What do you include in your design deliverables?
Sometimes the most nerve racking thing outside of actually doing the design work for a client is handing the design off to them once it's finished.
One of the most common questions I see asked by new designers, is what do you hand off when you're finished up with a design project?
Granted, it depends on what the design project was. But before I get started, I want to make absolutely clear that everything that I do discuss in this show (and even if there's anything that you plan to hand off to your client that I don't discuss) you should be outlining this in whatever kind of agreement contract or statement of work you have with your client. I can tell you from a lot of experience that clients appreciate it when you tell them exactly what to expect, and even better when they can expect it.
So with that out of the way, the first thing that I usually aim for is some sort of flattened or finalized design file.
This is often the case for something like a logo or even doing retouching for photos. The reason that we do this is because we don't want to give up that secret sauce. Clients typically don't have professional design software like Photoshop, Illustrator or InDesign. In the instances where they do, I've learned from past experience that handing these files off to a client can open up a big can of worms. You lose the opportunity for additional income if the design ever changes. Instead, you spend more time becoming a troubleshooter and effectively a tutor as they try to figure these programs out—on top of figuring out what it was that you did in the file. It's always always a very frustrating experience for all parties involved.
The one small caveat to this is web. When I'm handing off a web file, I never hand off my actual raw PSD (or Sketch or Adobe XD) file. Instead, I clean up the file a little bit—labeling things that need to be labeled, and grouping things that seem logical to group together. The goal is to make sure the file is clear for anybody who might be taking on the next steps. One of the things that we're all probably guilty of in Photoshop is making a giant mess of layers colors, and fonts that other people may not have. So it's good to keep that in mind as you're preparing your files.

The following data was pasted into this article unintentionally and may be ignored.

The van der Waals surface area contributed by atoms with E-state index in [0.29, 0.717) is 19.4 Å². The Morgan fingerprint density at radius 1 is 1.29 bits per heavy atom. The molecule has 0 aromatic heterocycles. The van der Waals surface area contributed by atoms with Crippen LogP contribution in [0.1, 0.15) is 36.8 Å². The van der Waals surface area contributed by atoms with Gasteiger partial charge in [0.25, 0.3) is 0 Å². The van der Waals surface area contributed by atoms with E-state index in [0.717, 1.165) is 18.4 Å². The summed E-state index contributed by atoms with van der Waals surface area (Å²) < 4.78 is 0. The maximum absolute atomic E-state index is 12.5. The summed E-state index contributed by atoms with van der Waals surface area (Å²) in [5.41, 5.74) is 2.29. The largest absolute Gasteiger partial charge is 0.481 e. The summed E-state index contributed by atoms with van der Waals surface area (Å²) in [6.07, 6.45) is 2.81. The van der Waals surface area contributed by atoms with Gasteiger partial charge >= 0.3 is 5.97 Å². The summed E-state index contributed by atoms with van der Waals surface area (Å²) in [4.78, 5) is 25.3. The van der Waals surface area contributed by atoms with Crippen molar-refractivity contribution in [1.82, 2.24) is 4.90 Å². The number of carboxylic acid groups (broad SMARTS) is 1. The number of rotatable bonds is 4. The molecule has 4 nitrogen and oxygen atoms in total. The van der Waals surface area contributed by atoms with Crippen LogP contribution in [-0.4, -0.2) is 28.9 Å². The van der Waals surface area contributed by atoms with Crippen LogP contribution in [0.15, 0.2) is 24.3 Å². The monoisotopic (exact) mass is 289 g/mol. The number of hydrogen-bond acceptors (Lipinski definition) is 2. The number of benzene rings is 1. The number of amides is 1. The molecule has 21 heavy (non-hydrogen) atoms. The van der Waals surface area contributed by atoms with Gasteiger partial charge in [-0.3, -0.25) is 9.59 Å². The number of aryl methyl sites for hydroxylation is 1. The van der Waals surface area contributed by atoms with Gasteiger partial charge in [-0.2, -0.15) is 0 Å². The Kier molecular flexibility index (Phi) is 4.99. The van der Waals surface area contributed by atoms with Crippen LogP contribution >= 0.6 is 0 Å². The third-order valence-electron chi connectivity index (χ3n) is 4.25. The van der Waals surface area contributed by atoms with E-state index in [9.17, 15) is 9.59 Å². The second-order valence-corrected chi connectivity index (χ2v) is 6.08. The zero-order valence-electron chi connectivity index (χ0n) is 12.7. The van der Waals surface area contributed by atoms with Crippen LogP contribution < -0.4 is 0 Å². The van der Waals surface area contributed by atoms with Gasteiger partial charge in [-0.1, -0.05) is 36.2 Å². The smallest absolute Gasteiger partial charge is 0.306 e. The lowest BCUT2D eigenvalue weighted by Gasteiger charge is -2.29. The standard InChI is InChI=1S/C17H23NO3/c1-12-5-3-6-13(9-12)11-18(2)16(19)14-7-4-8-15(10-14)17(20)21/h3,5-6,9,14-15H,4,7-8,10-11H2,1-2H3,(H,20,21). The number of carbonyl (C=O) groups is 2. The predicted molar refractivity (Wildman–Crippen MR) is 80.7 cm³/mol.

If the the project calls for it, make sure to include any font files or original images that you used as well. From the development standpoint, I can't tell you how much time this will save your developer and will get them to absolutely love you anytime you send some work over to them.
Moving on whether you're doing a logo or a website, I always like to try and include some form of design standards or guidelines for a logo.
This is most common with logo projects. A good file includes things like the right way to use it, white space, or different lockups of the logo. It can get into nitty gritty details, like certain color swatches and fonts. Score some bonus points with stylistic ideas or pairings or things of that nature that a client will appreciate having because you won't always be there to answer those questions or provide any kind of art direction.
Next, it's always good to include multiple file formats.
One of the things that I briefly mentioned when I was talking about the website files was that there are a lot of different design programs that are popping up out there.
For the most part, an Adobe type file, like a PSD file or an AI file will get you pretty far. But every now and then it helps to include things like a PDF file with your vector graphic in it, or common formats like JPGs, GIFs, PNGs, and the like. Again, this is super helpful because you might not always be available to make these kind of conversions.
It's always great to keep one step ahead and have a client know that they've got whatever file format they might need to pass on to someone else who might be helping them out.
And last but not least, if you want to make some extra brownie points with your clients, make sure to host these kind of files in a secure location.
I can't tell you how many times I've had to go back and dig up old brand standard guidelines or things of that nature because the client misplaced them.
Your clients will appreciate having a common spot to always get their artwork files. It also saves you time should they need them—you won't have to go digging through your files and hope you're able to find something you did a long time ago.